(CNN) - A major marine heat wave in the Pacific could spell disaster for the coral reefs along the coastline of Papa Bay near Hawaii's Big Island.
Researchers fear warming ocean waters could cause more coral bleaching, which could lead to some of the most widespread loss of coral that Hawaii has ever experienced.
Coral bleaching happens when corals are stressed by changing ocean conditions and expel the algae living in their tissues, which causes them to turn completely white. If the stress continues and the loss of algae is for a prolonged period of time, the coral will eventually die.
"Coral reefs are the most biodiverse marine ecosystems on the planet -- 25% of all marine species live in association with coral reefs," Jamison Gove, a research oceanographer for the National Oceanic and Atmospheric Administration (NOAA), told CNN. "Coral reefs provide habitat for fish that serve important ecosystem functions and provide sustenance for local people."
In addition, coral reefs break up ocean waves and swell, creating a barrier that protects coastlines from storms, waves and flooding. They are also important to the economy in Hawaii, as vibrant coral reefs are a huge tourist attraction for divers and snorkelers.
There are concerns this marine heat wave could be even worse than a catastrophic event in 2015 that killed nearly half of the coral along this part of Hawaii's coastline. The coral is still recovering and is thus more susceptible to thermal stress.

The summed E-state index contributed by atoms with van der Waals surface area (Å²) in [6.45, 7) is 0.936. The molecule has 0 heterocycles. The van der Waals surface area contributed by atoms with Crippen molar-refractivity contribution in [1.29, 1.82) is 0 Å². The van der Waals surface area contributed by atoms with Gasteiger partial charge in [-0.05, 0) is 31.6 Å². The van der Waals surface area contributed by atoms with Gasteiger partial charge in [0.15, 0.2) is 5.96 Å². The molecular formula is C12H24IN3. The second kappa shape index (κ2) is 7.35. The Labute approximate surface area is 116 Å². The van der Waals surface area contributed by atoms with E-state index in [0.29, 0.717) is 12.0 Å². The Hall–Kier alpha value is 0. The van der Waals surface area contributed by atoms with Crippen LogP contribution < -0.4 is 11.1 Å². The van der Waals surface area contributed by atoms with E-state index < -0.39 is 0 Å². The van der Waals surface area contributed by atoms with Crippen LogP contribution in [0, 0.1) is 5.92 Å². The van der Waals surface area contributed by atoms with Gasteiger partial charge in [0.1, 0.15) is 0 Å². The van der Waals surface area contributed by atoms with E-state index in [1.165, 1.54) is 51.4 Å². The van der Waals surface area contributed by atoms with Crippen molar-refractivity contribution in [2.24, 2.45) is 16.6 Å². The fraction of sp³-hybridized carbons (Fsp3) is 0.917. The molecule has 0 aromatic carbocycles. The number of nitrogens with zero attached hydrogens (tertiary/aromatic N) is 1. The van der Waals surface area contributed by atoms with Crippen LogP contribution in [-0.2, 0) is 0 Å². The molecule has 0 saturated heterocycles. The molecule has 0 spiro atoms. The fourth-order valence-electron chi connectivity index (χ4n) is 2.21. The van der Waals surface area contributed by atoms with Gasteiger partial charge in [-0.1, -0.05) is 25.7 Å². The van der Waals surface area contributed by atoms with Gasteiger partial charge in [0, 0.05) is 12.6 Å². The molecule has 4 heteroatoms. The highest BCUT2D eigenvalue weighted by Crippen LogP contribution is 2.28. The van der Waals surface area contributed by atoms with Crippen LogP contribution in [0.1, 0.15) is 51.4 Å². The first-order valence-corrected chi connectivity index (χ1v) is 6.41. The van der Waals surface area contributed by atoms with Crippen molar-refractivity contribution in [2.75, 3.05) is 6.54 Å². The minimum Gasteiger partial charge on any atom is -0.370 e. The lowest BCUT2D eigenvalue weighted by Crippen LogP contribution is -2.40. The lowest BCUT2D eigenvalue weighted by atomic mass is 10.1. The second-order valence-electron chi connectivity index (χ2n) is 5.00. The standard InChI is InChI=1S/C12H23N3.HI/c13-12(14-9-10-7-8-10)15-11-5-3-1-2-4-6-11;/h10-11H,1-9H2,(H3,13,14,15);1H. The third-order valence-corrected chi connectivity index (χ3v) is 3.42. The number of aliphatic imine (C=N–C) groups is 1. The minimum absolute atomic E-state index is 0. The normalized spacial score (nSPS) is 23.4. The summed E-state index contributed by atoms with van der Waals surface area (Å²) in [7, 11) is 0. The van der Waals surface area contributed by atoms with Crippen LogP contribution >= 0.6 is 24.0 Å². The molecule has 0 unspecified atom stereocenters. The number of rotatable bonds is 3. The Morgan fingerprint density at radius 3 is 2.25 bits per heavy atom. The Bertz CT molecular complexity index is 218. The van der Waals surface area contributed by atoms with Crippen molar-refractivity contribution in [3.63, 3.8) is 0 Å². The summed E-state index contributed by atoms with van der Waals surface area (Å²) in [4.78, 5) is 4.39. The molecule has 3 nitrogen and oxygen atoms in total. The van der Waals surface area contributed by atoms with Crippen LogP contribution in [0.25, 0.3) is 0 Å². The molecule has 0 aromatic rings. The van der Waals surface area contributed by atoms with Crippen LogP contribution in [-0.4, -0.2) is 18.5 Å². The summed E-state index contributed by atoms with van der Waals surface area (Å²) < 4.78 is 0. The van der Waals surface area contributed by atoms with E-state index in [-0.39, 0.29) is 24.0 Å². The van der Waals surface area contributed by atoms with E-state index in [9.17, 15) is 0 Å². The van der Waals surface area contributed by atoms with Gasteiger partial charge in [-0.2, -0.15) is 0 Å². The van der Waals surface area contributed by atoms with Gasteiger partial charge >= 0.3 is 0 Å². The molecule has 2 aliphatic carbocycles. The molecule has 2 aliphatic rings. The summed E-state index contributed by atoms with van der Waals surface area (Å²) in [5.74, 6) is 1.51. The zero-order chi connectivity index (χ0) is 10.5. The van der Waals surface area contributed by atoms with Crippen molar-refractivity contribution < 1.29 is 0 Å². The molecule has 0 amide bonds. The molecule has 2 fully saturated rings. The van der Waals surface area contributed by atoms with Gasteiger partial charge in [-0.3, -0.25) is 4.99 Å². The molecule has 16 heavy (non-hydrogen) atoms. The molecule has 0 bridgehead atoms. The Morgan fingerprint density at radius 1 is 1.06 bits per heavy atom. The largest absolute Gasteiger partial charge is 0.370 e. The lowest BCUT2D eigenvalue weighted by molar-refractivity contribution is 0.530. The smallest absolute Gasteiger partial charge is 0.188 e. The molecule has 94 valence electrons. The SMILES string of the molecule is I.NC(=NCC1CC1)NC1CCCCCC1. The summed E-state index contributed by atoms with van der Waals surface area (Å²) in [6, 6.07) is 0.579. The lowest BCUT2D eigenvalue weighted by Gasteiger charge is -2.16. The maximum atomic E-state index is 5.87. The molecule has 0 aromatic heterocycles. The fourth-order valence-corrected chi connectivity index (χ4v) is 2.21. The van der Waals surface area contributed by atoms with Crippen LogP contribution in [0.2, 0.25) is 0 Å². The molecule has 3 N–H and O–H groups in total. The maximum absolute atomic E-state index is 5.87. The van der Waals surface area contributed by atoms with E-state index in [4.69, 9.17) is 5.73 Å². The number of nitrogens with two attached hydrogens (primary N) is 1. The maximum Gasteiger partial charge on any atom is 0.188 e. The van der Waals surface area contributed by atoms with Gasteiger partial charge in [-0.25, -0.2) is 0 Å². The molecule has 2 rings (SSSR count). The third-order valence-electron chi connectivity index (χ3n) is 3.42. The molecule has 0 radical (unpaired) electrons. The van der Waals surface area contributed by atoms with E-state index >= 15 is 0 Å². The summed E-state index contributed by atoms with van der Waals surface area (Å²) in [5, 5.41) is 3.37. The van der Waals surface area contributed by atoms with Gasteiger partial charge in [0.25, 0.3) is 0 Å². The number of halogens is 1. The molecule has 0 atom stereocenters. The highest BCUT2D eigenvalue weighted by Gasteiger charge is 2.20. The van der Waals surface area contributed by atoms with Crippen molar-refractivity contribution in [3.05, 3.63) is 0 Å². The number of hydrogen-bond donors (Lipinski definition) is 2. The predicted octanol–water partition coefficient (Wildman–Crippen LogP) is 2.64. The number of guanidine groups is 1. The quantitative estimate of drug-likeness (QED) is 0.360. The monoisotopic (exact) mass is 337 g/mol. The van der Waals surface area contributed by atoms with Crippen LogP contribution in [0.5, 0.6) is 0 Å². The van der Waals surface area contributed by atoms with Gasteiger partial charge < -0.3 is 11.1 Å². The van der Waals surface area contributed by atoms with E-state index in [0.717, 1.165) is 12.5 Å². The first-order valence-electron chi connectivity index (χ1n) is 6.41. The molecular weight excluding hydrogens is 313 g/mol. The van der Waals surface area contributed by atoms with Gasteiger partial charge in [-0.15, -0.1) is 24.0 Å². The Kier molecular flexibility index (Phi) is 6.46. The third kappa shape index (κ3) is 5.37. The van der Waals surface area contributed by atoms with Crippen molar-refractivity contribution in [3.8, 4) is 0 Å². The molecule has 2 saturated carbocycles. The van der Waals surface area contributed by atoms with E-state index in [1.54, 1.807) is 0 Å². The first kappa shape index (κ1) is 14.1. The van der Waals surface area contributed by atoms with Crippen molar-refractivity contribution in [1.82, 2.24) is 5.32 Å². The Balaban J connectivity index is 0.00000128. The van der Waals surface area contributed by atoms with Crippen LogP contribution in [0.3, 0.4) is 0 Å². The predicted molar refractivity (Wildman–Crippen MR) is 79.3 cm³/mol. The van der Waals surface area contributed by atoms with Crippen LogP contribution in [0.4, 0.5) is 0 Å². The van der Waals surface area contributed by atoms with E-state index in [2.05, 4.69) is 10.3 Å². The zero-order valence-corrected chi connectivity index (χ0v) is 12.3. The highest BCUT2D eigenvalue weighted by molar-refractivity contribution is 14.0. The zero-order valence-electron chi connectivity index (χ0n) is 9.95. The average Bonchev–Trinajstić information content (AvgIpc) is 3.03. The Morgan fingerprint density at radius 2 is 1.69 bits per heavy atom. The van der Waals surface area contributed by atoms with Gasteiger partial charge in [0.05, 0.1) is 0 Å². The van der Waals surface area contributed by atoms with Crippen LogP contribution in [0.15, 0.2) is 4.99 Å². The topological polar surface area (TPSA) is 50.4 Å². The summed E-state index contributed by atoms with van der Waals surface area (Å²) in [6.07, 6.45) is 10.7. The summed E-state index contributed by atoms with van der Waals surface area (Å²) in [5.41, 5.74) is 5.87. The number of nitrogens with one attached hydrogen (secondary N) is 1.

"Large-scale atmospheric conditions and ocean circulation, combined with local wind and current patterns, are driving the record temperatures we've been experiencing this year, but there is little doubt that climate change is also a contributing factor," Gove said.
With climate change making ocean heat waves more common, the NOAA has released a 2019 coral bleaching alert.
The NOAA has advised locals and tourists to avoid killing parrotfish, surgeonfish and other herbivores, as they eat the algae that can cover and kill corals; to use reef-safe sunscreen; to keep anchors away from reefs; to dispose of chemicals like fertilizers and oils properly; to stand on sand and not on the reef; and to give the corals and fish some space.
For the first time ever, the NOAA will be monitoring the heat wave in real time via satellite. This will give researchers, officials and organizations the tools to better understand the circumstances that lead to coral bleaching, which could trigger coordinated response plans to better help protect the coral reefs.
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